Following the lives of the three ships with the name "Rainbow Warrior," this book, written by a long-serving Greenpeace activist, tells the inside stories of life on board and recounts some of the ship's most exciting adventures and actions.
It is at once a narrative of real life on board, a history of some of the most famous vessels in the world, and also a history of Greenpeace itself, which goes beyond the oceans and touches on many aspects of the organization's work. In the end though it aims to bring out the personal stories and firsthand accounts of the ships' adventures--tales from the high seas, full of action and daring but also of humanity and great compassion.
Starting with the early life of Greenpeace and the bombing of the "Rainbow Warrior I" by the French secret service through to the imprisonment of the Arctic 30 by the Russians, the stories are brought to life with photos from the Greenpeace archives, maps, and nautical charts. The most symbolic items belonging to the ship's historical inventory are be also included.
Maite Mompo has been a Greenpeace activist for over ten years.
With the sea in her blood she started on a small boat, the "Zorba,"
and then moved on to crew for the "Arctic Sunrise," "Esperanza,"
and "Rainbow Warrior." Spending half her year at sea, she has
sailed from pole to pole, taken part in numerous actions, and has
put herself "between the harpoon and the whale."
Amilcar Cabral was an agronomist who led an armed struggle that ended Portuguese colonialism in Guinea-Bissau and Cabo Verde. The uprising contributed significantly to the collapse of a fascist regime in Lisbon and the dismantlement of Portugal's empire in Africa. Assassinated by a close associate with the deep complicity of the Portuguese colonial authorities, Cabral not only led one of Africa's most successful liberation movements, but was the voice and face of the anticolonial wars against Portugal. A brilliant military strategist and astute diplomat, Cabral was an original thinker who wrote innovative and inspirational essays that still resonate today. His charismatic and visionary leadership, his active pan-Africanist solidarity and internationalist commitment to "every just cause in the world," remain relevant to contemporary struggles for emancipation and self-determination. Peter Karibe Mendy's compact and accessible biography is an ideal introduction to his life and legacy.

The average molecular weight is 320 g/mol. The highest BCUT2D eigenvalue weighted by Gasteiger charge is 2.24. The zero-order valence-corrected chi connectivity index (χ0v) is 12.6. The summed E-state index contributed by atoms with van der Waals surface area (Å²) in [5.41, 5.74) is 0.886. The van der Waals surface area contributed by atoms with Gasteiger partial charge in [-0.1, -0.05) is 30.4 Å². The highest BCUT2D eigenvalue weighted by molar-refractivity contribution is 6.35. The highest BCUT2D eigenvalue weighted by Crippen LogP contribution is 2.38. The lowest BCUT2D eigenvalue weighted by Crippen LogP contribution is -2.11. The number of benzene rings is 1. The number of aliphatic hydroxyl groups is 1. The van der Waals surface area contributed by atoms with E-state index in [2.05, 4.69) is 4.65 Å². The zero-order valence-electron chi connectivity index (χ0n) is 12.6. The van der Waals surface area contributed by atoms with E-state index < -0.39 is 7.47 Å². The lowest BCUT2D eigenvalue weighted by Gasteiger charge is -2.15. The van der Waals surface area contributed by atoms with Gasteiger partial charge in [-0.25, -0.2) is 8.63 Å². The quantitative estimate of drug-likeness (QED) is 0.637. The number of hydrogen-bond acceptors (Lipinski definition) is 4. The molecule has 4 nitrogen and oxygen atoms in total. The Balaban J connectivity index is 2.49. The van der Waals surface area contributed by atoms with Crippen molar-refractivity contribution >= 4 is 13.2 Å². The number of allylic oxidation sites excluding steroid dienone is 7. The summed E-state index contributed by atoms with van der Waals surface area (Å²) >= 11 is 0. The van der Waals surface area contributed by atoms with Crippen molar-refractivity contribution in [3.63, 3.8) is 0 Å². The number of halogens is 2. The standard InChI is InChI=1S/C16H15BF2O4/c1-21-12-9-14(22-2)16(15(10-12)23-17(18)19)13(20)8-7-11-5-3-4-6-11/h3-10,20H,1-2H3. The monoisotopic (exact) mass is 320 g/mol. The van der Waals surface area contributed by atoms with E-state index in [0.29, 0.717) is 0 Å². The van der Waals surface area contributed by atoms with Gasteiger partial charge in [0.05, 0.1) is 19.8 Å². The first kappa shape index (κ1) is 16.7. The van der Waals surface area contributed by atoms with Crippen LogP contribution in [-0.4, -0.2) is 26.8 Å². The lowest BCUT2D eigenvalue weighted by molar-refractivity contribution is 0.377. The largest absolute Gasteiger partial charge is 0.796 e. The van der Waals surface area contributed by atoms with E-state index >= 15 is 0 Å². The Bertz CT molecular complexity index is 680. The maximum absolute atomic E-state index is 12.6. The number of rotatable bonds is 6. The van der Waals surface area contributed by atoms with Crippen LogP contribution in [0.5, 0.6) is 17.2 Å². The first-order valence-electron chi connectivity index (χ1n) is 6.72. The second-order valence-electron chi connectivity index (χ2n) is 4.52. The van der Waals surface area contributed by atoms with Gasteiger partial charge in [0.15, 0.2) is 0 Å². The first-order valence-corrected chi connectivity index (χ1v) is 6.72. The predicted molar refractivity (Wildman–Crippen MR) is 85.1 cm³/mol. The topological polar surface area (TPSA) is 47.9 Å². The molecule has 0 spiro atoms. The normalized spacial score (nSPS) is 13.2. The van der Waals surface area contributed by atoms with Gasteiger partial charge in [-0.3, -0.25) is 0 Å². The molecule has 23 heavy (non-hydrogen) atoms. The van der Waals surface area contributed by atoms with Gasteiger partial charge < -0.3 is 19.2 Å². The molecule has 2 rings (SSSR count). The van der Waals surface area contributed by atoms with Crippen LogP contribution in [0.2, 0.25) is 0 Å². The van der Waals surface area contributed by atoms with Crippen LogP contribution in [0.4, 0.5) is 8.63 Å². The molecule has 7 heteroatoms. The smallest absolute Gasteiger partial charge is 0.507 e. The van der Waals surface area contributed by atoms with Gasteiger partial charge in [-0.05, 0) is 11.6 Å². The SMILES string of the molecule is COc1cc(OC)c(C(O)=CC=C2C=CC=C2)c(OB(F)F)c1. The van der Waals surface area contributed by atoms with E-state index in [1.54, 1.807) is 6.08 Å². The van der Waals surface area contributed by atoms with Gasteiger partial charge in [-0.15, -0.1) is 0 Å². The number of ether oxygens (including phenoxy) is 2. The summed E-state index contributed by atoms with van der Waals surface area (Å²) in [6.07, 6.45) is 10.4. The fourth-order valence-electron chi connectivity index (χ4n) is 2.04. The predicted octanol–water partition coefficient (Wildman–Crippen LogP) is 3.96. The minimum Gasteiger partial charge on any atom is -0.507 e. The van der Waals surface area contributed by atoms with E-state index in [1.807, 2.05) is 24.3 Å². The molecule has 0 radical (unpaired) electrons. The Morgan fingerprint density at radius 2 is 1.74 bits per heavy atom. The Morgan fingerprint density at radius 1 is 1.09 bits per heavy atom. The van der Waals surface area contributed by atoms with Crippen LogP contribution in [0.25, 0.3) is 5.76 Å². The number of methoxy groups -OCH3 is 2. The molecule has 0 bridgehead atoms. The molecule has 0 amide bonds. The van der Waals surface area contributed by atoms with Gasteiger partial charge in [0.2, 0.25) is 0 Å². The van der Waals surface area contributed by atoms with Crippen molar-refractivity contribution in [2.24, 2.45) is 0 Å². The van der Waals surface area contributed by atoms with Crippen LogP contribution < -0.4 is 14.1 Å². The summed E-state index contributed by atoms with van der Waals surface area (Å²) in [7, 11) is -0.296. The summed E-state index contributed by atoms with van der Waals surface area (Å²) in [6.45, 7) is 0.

Riots, strikes, and protests broke out in the streets of Shanghai and Bombay (renamed Mumbai in 1995), with impressive frequency during the twentieth century. Many of the landmark protests and social movements had close connections with the neighborhoods, workplaces, and civic space of each city. By the late twentieth century, as the political geography of each city changed rapidly with the commodification of urban land, so too did the patterns of political contention. Using a comparative historical lens, Frazier chronicles the political biographies of these two metropolises and leading centers of manufacturing and finance. Debates over ideology, citizenship, and political representation took material form through clashes over housing, jobs, police violence, public space, among much else, in the lived experience of urban residents. Frazier puts contemporary debates over informal housing, eviction of inner-city residents, scarcities of manufacturing jobs, and questions of unequal citizenship in an illuminating historical context.
At the turn of the twentieth century, the Ottoman state identified multiple threats in its eastern regions. In an attempt to control remote Kurdish populations, Ottoman authorities organized them into a tribal militia and gave them the task of subduing a perceived Armenian threat. Following the story of this militia, Klein explores the contradictory logic of how states incorporate groups they ultimately aim to suppress and how groups who seek autonomy from the state often attempt to do so through state channels. In the end, Armenian revolutionaries were not suppressed and Kurdish leaders, whose authority the state sought to diminish, were empowered. The tribal militia left a lasting impact on the region and on state-society and Kurdish-Turkish relations. Putting a human face on Ottoman-Kurdish histories while also addressing issues of state-building, local power dynamics, violence, and dispossession, this book engages vividly in the study of the paradoxes inherent in modern statecraft.